Mozambique farmers recover from major floods
p To see seed kits being delivered
to families in Mapulango, click on the
To see seed kits being delivered to families in Mapulango, click on the photo.
While farmers wait for flood waters to fully recede, the FAO project, which is funded by the Italian Government, is helping them to grow subsistence crops. "We are distributing almost 3 500 tonnes of seeds and 400 000 hand tools to over 100 000 farming families," explains Bruno Musti, FAO Emergency Team Leader. An association of NGOs is helping to distribute these farming kits quickly and efficiently.
In the village of Mapulango, 30 kilometres from the capital, Maputo, Alberto and Joana Matiné are planting a small vegetable garden beside their house. "Without these seeds I don't know what we would have done," says Joana Matiné, "at least now we'll have something to eat." The Matiné's fields are still under water, but as soon as the ground is ready, they hope to use the remaining maize, bean and vegetable seeds to plant income-producing crops.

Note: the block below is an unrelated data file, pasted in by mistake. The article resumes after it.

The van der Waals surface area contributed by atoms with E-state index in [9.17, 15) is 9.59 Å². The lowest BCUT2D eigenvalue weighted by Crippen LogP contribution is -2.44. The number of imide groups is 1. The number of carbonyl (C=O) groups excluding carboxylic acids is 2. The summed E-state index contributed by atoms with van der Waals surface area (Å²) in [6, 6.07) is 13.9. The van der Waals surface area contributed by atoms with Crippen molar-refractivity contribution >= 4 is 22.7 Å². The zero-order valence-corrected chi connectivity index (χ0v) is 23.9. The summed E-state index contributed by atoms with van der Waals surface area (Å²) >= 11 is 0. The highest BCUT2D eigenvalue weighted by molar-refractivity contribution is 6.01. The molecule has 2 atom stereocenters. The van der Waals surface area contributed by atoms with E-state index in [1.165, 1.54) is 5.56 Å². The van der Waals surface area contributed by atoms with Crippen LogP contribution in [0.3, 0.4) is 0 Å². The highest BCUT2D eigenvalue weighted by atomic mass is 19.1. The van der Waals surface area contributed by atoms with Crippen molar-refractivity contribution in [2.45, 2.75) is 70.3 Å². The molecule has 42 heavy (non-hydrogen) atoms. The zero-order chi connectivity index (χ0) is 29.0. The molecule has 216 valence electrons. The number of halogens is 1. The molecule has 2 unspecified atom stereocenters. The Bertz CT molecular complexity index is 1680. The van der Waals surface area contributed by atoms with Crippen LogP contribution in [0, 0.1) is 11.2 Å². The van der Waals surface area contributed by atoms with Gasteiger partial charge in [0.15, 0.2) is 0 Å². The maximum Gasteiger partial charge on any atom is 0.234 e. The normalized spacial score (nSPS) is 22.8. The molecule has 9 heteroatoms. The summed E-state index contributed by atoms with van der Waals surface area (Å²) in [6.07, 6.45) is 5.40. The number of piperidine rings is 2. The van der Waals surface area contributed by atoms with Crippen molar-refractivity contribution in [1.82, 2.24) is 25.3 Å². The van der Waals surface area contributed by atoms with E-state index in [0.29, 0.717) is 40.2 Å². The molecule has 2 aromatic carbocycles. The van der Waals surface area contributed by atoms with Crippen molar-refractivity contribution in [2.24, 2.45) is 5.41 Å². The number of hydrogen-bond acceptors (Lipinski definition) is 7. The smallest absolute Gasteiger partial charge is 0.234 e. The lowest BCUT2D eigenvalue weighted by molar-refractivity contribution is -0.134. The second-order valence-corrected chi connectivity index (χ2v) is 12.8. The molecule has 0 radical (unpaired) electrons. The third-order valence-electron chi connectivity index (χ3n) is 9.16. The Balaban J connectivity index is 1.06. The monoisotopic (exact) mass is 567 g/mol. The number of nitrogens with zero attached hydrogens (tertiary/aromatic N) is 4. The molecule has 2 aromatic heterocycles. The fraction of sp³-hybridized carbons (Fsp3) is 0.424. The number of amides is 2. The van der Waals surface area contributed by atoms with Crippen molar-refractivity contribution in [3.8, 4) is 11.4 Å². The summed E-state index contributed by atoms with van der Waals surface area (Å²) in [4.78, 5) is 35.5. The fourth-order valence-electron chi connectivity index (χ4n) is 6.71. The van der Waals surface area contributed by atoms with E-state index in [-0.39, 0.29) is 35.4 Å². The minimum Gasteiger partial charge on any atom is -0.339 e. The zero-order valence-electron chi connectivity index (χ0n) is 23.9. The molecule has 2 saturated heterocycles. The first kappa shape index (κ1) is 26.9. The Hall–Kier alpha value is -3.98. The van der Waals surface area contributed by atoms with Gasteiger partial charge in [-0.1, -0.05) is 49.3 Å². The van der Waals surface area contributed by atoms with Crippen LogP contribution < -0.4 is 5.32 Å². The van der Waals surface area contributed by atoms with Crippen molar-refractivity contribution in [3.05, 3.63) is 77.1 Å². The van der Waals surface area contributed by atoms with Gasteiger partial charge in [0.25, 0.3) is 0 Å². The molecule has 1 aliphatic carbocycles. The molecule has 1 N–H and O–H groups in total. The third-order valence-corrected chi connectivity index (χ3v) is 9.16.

The seed kits will give Mozambique farmers materials for the short planting season, which begins in March or April and provides approximately 25 percent of the year's total yield. If all goes well, they will then be in a good position to fully recover their food production capacity during the main planting season, which starts in late September to early October.
Another FAO project is assisting fishers whose gear was lost or damaged because of the cyclones. "This project will help fishers to increase production both for the local market and also maybe for export," says Laurentina Cossa, an expert of the Mozambique Ministry of Fisheries. Assistance includes repairs to damaged boats, credit schemes to purchase new boats and the free distribution of canoes and basic fishing gear to subsistence fishers. Shipyards throughout the country are currently building a total of 270 boats which should be ready by March.
12 January 2001